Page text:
Beginner's Guide To Trading Futures
  1. Beginner's Guide To Trading Futures: Introduction
  2. Beginner's Guide To Trading Futures: The Basic Structure of the Futures Market
  3. Beginner's Guide To Trading Futures: Considerations Prior to Trading Futures
  4. Beginner's Guide To Trading Futures: Evaluating Futures
  5. Beginner's Guide To Trading Futures: A Real-World Example
  6. Beginner's Guide To Trading Futures: Conclusion

Beginner's Guide To Trading Futures: Introduction

Welcome to the Beginner's Guide to Trading Futures. This guide will provide a general overview of the futures market as well as descriptions of some of the instruments and techniques common to the market. As we will see, there are futures contracts that cover many different classes of investments (i.e., stock index, gold, orange juice) and it is impossible to go into great detail on each of these. It is, therefore, suggested that if after reading this guide you decide to begin trading futures, you then spend some time studying the specific market in which you interested in trading. As with any endeavor, the more effort you put into preparation, the greater your odds for success will be once you actually begin.

Important Note: While futures can be used to effectively hedge other investment positions, they can also be used for speculation. Doing so carries the potential for large rewards due to leverage (which will be discussed in greater detail later) but also carries commensurately outsized risks. Before beginning to trade futures, you should not only prepare as much as possible, but also make absolutely certain that you are able and willing to accept any financial losses you might incur.

The basic structure of this guide is as follows: we will begin with a general overview of the futures market, including a discussion of how futures work, how they differ from other financial instruments, and understanding the benefits and drawbacks of leverage. In Section Two, we will move on to look at some considerations prior to trading, such as what brokerage firm you might use, the different types of futures contracts available and the different kinds of trades you might employ. Section Three will then focus on evaluating futures, including fundamental and technical analysis techniques as well as software packages that might be useful. Finally, Section Four of this guide will provide an example of a futures trade, by taking a step-by-step look at instrument selection, market analysis and trade execution. By the end of this guide, you should have a basic understanding of what is involved in trading futures, and a good foundation from which to begin further study if you have decided that futures trading is for you.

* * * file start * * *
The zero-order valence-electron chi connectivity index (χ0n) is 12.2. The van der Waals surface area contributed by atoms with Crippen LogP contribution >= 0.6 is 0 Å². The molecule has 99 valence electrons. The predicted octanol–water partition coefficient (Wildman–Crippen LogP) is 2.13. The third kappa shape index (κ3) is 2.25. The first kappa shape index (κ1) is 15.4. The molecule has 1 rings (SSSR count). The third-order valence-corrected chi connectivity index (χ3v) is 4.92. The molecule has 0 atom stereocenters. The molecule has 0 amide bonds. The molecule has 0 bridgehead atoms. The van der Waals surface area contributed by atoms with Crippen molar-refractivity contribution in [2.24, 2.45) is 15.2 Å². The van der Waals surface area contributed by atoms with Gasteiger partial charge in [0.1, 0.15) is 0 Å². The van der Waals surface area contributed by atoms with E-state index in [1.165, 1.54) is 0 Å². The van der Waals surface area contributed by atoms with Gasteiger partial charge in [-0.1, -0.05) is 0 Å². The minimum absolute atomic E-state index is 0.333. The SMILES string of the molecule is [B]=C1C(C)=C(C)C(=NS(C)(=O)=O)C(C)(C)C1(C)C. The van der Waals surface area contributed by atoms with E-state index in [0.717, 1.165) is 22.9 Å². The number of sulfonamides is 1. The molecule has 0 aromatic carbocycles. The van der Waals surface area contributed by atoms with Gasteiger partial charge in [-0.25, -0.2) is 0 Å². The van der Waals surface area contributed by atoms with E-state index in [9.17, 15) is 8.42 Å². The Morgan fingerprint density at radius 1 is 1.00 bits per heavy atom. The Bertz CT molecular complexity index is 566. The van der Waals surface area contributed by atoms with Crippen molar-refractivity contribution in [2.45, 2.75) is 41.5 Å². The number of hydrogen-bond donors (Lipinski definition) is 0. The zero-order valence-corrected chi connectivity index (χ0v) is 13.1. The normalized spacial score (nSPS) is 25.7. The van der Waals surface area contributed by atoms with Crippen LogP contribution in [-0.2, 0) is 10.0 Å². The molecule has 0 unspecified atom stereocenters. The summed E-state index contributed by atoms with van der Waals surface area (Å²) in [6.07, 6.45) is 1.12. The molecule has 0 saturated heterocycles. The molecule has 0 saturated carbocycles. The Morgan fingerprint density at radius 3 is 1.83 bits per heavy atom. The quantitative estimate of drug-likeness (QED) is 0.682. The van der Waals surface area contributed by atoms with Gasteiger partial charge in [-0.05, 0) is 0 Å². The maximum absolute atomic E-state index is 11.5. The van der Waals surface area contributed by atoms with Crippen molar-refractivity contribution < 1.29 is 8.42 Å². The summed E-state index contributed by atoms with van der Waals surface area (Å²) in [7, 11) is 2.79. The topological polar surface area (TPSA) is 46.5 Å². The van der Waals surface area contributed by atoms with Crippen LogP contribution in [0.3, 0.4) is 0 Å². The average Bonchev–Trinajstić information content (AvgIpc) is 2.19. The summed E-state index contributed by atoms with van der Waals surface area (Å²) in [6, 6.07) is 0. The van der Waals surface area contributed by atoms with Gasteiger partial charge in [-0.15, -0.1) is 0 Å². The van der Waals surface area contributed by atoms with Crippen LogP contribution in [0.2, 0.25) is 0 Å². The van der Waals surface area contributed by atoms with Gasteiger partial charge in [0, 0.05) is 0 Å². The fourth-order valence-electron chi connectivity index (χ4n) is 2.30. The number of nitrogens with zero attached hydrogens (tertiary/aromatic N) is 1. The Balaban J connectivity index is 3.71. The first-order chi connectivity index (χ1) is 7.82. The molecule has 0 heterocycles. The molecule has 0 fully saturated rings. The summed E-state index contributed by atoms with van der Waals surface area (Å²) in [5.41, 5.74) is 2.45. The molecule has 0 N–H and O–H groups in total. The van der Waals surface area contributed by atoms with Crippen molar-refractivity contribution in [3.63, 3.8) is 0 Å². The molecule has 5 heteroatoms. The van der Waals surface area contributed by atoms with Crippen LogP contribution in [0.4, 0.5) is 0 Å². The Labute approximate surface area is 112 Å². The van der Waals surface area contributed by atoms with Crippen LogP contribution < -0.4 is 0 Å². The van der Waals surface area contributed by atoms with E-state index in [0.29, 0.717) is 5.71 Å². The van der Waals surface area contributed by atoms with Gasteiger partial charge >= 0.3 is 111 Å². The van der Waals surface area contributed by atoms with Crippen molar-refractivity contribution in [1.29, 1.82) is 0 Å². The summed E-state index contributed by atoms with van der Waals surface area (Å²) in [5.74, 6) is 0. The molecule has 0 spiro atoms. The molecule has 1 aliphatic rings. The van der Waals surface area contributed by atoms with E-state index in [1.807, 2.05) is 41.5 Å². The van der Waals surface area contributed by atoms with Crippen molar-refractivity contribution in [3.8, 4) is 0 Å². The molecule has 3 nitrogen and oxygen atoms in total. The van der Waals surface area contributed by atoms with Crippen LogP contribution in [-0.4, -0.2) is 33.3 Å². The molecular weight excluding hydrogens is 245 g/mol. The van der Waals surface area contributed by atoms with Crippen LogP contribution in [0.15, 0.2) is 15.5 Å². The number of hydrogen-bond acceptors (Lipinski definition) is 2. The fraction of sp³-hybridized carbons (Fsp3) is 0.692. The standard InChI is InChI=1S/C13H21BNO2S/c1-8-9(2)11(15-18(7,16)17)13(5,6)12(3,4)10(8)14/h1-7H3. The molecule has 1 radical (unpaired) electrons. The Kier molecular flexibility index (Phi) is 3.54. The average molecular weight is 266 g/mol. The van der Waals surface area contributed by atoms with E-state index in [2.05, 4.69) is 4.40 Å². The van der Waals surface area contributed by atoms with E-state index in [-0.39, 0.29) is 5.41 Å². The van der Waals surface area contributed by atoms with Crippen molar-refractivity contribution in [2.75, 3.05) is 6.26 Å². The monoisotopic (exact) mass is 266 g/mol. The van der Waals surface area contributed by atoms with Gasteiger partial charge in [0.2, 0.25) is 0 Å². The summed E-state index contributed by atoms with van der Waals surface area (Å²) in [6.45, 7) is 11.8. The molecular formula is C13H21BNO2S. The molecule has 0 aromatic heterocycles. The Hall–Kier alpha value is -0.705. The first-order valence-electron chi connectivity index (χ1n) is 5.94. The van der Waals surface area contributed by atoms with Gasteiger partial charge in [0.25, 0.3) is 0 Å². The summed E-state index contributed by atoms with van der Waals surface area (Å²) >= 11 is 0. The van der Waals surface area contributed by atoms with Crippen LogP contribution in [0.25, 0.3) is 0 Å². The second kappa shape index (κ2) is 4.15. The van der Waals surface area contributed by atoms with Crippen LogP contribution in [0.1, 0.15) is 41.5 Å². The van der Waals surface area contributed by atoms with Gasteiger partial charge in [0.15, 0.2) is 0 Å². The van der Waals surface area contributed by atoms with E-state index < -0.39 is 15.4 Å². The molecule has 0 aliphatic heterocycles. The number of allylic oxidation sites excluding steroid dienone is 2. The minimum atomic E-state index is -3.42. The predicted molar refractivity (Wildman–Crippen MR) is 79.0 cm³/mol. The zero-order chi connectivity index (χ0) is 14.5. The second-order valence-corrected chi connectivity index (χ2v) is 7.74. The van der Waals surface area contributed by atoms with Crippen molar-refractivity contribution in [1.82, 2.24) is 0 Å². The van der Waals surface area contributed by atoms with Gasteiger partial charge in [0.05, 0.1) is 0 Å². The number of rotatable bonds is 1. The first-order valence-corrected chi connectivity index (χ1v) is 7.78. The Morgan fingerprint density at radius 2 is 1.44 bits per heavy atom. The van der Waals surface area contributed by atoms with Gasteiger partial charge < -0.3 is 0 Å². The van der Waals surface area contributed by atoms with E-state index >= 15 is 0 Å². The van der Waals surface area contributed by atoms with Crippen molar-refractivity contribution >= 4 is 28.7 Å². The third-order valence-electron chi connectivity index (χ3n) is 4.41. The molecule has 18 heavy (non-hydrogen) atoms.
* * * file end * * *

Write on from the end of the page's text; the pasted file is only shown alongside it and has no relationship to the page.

Beginner's Guide To Trading Futures: The Basic Structure of the Futures Market

  1. Beginner's Guide To Trading Futures: Introduction
  2. Beginner's Guide To Trading Futures: The Basic Structure of the Futures Market
  3. Beginner's Guide To Trading Futures: Considerations Prior to Trading Futures
  4. Beginner's Guide To Trading Futures: Evaluating Futures
  5. Beginner's Guide To Trading Futures: A Real-World Example
  6. Beginner's Guide To Trading Futures: Conclusion
RELATED TERMS
  1. Warrant

    A derivative that confers the right, but not the obligation, ...
  2. Swap

    A derivative contract through which two parties exchange financial ...
  3. Hedge

    Making an investment to reduce the risk of adverse price movements ...
  4. Markdown

    The difference between the highest current bid price among dealers ...
  5. Convergence

    The movement of the price of a futures contract towards the spot ...
  6. Catalyst

    A catalyst in equity markets is a revelation or event that propels ...
RELATED FAQS
  1. How was the stochastic oscillator developed?

    The history of the stochastic oscillator is filled with its own controversies and inconsistencies. Most financial resources ... Read Full Answer >>
  2. How do I learn technical skills for trading commodities?

    Many resources are available for those seeking to learn to trade commodities, also known as futures, directly from the major ... Read Full Answer >>
  3. What is a derivative?

    A derivative is a contract between two or more parties whose value is based on an agreed-upon underlying financial asset, ... Read Full Answer >>
  4. What is finance?

    "Finance" is a broad term that describes two related activities: the study of how money is managed and the actual process ... Read Full Answer >>
  5. What is the 'Rule of 72'?

    The 'Rule of 72' is a simplified way to determine how long an investment will take to double, given a fixed annual rate of ... Read Full Answer >>
  6. What is a stock split? Why do stocks split?

    All publicly-traded companies have a set number of shares that are outstanding on the stock market. A stock split is a decision ... Read Full Answer >>
Hot Definitions
  1. Inverted Yield Curve

    An interest rate environment in which long-term debt instruments have a lower yield than short-term debt instruments of the ...
  2. Socially Responsible Investment - SRI

    An investment that is considered socially responsible because of the nature of the business the company conducts. Common ...
  3. Presidential Election Cycle (Theory)

    A theory developed by Yale Hirsch that states that U.S. stock markets are weakest in the year following the election of a ...
  4. Super Bowl Indicator

    An indicator based on the belief that a Super Bowl win for a team from the old AFL (AFC division) foretells a decline in ...
  5. Flight To Quality

    The action of investors moving their capital away from riskier investments to the safest possible investment vehicles. This ...
Trading Center